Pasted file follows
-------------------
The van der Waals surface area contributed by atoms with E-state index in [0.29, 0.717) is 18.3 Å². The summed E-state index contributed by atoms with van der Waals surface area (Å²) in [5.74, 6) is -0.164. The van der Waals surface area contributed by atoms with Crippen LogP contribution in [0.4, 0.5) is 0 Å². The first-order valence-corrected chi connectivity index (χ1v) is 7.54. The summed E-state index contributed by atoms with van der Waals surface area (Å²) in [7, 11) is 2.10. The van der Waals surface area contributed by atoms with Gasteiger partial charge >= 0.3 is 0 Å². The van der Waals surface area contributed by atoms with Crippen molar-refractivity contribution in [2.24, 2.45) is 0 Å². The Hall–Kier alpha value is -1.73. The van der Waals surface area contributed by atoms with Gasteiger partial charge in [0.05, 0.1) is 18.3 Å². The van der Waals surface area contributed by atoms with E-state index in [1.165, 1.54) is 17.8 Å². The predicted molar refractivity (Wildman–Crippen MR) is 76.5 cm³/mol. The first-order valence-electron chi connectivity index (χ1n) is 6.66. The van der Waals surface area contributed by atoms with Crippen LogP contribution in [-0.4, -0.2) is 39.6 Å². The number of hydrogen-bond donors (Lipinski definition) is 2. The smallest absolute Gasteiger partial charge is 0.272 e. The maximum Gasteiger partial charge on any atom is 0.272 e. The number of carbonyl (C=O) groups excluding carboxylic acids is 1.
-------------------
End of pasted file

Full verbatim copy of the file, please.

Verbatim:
The van der Waals surface area contributed by atoms with E-state index in [0.29, 0.717) is 18.3 Å². The summed E-state index contributed by atoms with van der Waals surface area (Å²) in [5.74, 6) is -0.164. The van der Waals surface area contributed by atoms with Crippen LogP contribution in [0.4, 0.5) is 0 Å². The first-order valence-corrected chi connectivity index (χ1v) is 7.54. The summed E-state index contributed by atoms with van der Waals surface area (Å²) in [7, 11) is 2.10. The van der Waals surface area contributed by atoms with Gasteiger partial charge >= 0.3 is 0 Å². The van der Waals surface area contributed by atoms with Crippen molar-refractivity contribution in [2.24, 2.45) is 0 Å². The Hall–Kier alpha value is -1.73. The van der Waals surface area contributed by atoms with Gasteiger partial charge in [0.05, 0.1) is 18.3 Å². The van der Waals surface area contributed by atoms with E-state index in [1.165, 1.54) is 17.8 Å². The predicted molar refractivity (Wildman–Crippen MR) is 76.5 cm³/mol. The first-order valence-electron chi connectivity index (χ1n) is 6.66. The van der Waals surface area contributed by atoms with Crippen LogP contribution in [-0.4, -0.2) is 39.6 Å². The number of hydrogen-bond donors (Lipinski definition) is 2. The smallest absolute Gasteiger partial charge is 0.272 e. The maximum Gasteiger partial charge on any atom is 0.272 e. The number of carbonyl (C=O) groups excluding carboxylic acids is 1.